We offer both native and recombinant human proteins to ensure supply sustainability for our customers


Hormones and Cytokines


The term “cytokine” is derived from a combination of two Greek words – “cyto” meaning cell and “kinos” meaning movement.

Cytokines are low molecular weight proteins that are responsible for intercellular communication in immune responses, and help to stimulate the movement of cells towards inflammation, infection or trauma.

Cytokines are classed as proteins, peptides or glycoproteins and encompasses a diverse group of regulators that are produced throughout the body.


The term hormone is derived from the Greek ὁρμή, “impetus”

Hormones are essential for every activity such as digestion, metabolism, growth, reproduction and mood control. They work by sending out messages that affect cells in other parts of the organism and all affect many different processes such as

  • Growth and development
  • Metabolism – how your body gets energy from the foods you eat
  • Sexual function
  • Reproduction
  • Mood

They are secreted by special glands (endocrine) and the major glands are the:

  • Pituitary
    • A gland found at the base of brain behind the sinuses. Often referred to as “master gland” because it influences many other glands, especially the thyroid. It can affect bone growth, a woman’s menstrual cycles, and the release of breast milk.
  • Pineal
    • Found near the centre of the brain that may be linked to sleep patterns
  • Thymus
    • Located in the upper chest that helps develop the body’s immune system early in life.
  • Thyroid
    • A butterfly-shaped gland in the front of the neck that controls metabolism.
  • Adrenal glands
    • Two glands that sit on top of the kidneys that release the hormone cortisol.
  • Pancreas
    • Islet Cells in the pancreas control the release of the hormones insulin and glucagon.

If there is a malfunction with one of these glands then it can lead to an endocrine disorder or disease.

Endocrine disorder is typically grouped into 2 categories:

  • A gland produces too much or too little of an endocrine hormone, called a hormone imbalance.
  • The development of lesions (such as nodules or tumors) in the endocrine system, which may or may not affect hormone levels.

Are you developing an assay to measure levels of cytokines / hormones?

BBI can help.

We offer a diverse range of markers that are ideal for numerous applications including life science research, immunodiagnostic platform assays, ELISA’s, lateral flow, and quality assurance control manufacture.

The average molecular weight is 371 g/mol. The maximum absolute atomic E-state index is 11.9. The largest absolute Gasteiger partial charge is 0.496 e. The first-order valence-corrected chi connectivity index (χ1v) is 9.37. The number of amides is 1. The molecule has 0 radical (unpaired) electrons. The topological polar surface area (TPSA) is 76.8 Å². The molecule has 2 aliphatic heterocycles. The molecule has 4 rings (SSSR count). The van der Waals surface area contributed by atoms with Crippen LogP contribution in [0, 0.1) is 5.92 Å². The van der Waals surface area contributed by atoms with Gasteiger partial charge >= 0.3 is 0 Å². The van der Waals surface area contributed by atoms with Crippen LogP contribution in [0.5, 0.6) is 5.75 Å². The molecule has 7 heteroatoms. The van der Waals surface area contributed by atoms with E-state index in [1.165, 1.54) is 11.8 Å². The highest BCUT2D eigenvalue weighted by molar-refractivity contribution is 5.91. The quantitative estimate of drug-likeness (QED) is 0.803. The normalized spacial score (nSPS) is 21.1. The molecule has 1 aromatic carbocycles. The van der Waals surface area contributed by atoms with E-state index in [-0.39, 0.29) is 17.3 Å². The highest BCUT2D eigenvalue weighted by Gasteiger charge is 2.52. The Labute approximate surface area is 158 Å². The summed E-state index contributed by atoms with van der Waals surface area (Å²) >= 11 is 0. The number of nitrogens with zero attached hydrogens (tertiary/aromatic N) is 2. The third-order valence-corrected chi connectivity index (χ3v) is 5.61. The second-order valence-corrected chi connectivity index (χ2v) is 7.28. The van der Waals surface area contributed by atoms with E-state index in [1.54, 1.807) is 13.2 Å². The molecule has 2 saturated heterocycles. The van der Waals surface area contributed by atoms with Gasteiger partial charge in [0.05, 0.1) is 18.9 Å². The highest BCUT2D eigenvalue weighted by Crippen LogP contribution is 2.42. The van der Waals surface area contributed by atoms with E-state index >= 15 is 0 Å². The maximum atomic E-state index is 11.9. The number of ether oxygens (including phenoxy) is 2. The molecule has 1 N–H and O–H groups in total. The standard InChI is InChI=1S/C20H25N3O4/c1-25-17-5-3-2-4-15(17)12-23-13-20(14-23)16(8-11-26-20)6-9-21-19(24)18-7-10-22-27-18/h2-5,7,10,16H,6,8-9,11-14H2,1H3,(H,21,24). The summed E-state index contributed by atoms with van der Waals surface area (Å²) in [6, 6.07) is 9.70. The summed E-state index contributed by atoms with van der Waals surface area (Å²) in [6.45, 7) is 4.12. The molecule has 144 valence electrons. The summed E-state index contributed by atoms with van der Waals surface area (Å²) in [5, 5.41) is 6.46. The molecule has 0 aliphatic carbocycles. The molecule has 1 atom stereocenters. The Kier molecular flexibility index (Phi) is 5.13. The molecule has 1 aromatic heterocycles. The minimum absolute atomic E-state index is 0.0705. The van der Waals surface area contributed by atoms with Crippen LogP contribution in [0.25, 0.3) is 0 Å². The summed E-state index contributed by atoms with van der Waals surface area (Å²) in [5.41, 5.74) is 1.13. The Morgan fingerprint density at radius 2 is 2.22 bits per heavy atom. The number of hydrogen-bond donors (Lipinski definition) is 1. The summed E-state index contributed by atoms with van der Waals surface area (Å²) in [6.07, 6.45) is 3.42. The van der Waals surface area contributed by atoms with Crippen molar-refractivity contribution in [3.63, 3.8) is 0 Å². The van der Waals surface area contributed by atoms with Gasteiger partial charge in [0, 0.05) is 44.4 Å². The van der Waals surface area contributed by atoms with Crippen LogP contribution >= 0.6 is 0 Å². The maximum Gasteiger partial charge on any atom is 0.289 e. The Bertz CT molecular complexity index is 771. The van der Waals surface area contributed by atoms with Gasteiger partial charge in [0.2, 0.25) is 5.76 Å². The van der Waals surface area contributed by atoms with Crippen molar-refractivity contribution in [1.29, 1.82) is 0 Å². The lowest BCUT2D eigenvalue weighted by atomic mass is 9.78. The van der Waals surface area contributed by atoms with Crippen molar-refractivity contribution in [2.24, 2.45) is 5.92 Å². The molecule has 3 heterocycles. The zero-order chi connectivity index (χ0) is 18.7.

See the table below for details on our flagship products in the hormones and cytokines area.



Human Chorionic gonadotrophin Human Chorionic Gonadotropin (HCG) consists of an alpha and beta subunit with a combined molecular weight of 39.5 kDa, and pI 4.9. The alpha subunit is identical to that of FSH and LH. HCG assays are used for the diagnosis and monitoring of tumours of the testis and of the ovary. Levels are significantly elevated during pregnancy and monitored in blood.
Sex hormone binding globulin Sex hormone binding globulin (SHBG) is a protein with a mol wt 90 kDa containing two subunits. SHBG transports the sex steroids testosterone, DHT and estradiol in the blood. Serum levels are increased during pregnancy, in women taking estrogens and in men over the age of 50. Levels are reduced after menopause and in response to treatment with androgens or corticosteroids. Diagnostic uses include polycystic ovary disease and tests for liver and thyroid function.
Growth Hormone (Recombinant) Human Growth Hormone, also known as somatotropin, is a protein hormone of about 190 amino acids that is synthesized and secreted in the anterior pituitary. It is a major factor in the control of several physiologic processes, including growth and metabolism. The majority of the growth promoting effects of growth hormone is actually due to IGF-I acting on its target cells.


Find out more about our range of hormones and cytokine proteins, visit the BBI Store >>

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